Going Beyond the Beltway
“Wow, you’re from Iowa? That is so far away. How’d you get here?”
I interned at a national nonprofit in Washington, DC, this summer, and if I had a dollar for every time that someone implied that I did not belong, I would have a lot of dollars. DC is the big city where policy happens, whereas things were much slower back home. It’s the New York for politics majors like me – I have dreamed of living blocks from the Capitol building since I first visited six years ago. During the summer, I always wore my Midwesterner badge with honor, but I couldn’t help but feel an inkling of cognitive dissonance. How do I negotiate the place that’s home with the place where I want to be?
Once you move to the District of Columbia, it’s often hard to see outside the bubble lined by the Beltway – a commonly-used cliché that actually refers to the interstate circling the city. Every morning during my commute, the Metro went under the Potomac and crossed into Foggy Bottom, which could very well be a completely different world from the Virginia I left behind.
According to Census Reporter, DC’s median household income is a staggering $82,372 with about 57.3% of residents holding a bachelor’s degree or higher. In the United States as a whole, the median income is $60,336 and 32% of citizens hold a bachelor’s degree. In my experience, DC-area news often focused on wonky policy information, with special attention to the political infighting, new regulations, and the newest legislation to hit the floor of the House. The things that DC residents care about are different than the things the rest of the nation cares about.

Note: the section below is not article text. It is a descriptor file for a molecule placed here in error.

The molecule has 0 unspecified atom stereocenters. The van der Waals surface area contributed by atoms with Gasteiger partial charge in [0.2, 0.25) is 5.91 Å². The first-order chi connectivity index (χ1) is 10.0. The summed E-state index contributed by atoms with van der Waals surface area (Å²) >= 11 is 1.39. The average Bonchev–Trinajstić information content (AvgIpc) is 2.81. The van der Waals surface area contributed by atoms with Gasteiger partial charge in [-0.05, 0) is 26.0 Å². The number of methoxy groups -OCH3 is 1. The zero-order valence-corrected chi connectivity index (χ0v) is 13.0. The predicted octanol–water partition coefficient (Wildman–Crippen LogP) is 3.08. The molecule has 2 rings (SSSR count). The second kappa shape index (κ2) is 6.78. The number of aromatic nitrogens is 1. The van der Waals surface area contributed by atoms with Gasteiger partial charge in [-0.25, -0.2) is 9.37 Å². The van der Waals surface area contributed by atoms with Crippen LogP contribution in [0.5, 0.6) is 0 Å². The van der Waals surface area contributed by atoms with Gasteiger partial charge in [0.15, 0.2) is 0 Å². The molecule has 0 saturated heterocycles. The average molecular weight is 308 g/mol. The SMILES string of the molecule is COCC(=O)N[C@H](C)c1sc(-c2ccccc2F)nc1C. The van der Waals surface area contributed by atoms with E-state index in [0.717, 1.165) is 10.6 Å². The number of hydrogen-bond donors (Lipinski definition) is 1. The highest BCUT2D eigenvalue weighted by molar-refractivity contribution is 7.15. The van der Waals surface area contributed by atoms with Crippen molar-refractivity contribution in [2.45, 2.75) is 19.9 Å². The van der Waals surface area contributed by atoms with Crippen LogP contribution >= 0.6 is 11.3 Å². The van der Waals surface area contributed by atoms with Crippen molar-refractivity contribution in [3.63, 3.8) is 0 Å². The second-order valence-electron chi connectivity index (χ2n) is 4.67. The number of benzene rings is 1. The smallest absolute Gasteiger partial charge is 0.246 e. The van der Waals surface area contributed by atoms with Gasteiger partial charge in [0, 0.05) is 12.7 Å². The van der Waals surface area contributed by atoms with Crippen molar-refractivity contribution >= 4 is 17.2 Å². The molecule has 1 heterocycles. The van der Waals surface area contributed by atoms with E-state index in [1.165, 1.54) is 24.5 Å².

That could explain why I was expected by many to be less knowledgeable because I had spent so much time in the Central Time Zone, away from the firsthand experience of DC politics. After all, Iowa must be all cornfields and tractors, with the occasional excuse for a city every 300 miles. When I talk to Iowans, though, I am floored by the expansive knowledge of politics and the frustration with DC politicos. I have learned that it might be DC that is out of touch, instead of the Midwesterners.
Last week, about thirty minutes after I drove across the border from Missouri into Iowa, my mom and I stopped in Mt. Pleasant to grab lunch and refuel. In the car, I had told my mom that almost every Iowan has a story about politics. In the McDonald’s, I was determined to prove that statement as true.
I asked the cashier if she had seen any candidates in the area lately. She shook her head and explained that she was working during many of the candidate visits, but went out of her way to see Joe Biden. Her father was in the Air Force, the cashier told me. Every day, he shook his head at the chaos coming out of Washington, threatening to upset the world’s balance of power. It’s time to have people who really understand foreign policy, who understand what American citizens actually need. And to this woman in Mt. Pleasant, Joe Biden could break through the noise.
Maybe this story can explain why only 17% of Americans approve of Congress, according to a Gallup poll. Or why 67% of Americans have a favorable opinion of their local government, compared with only a 35% favorability rating for the federal government (Pew). And why 68% of Americans are not proud of our political system (Gallup).
DC has often been called a swamp or out of touch. But it’s even more serious: there seems to be a fundamental difference between the lives of DC residents and the rest of the American public. For politics to change, politicos writing policy must make an intentional attempt to pop the bubble and understand the lives of those across the Potomac. The demographics of the town may not change, but its residents have to treat the rest of the country not as inferior but as equals – because in the end, it’s people like the Iowa-nice cashier I met in Mt. Pleasant who have the ability to choose whatever administration comes next.
Iowa may be “so far away” from the chaotic madness of the Beltway, but we’re paying attention. So yes, the road to 2020 starts here.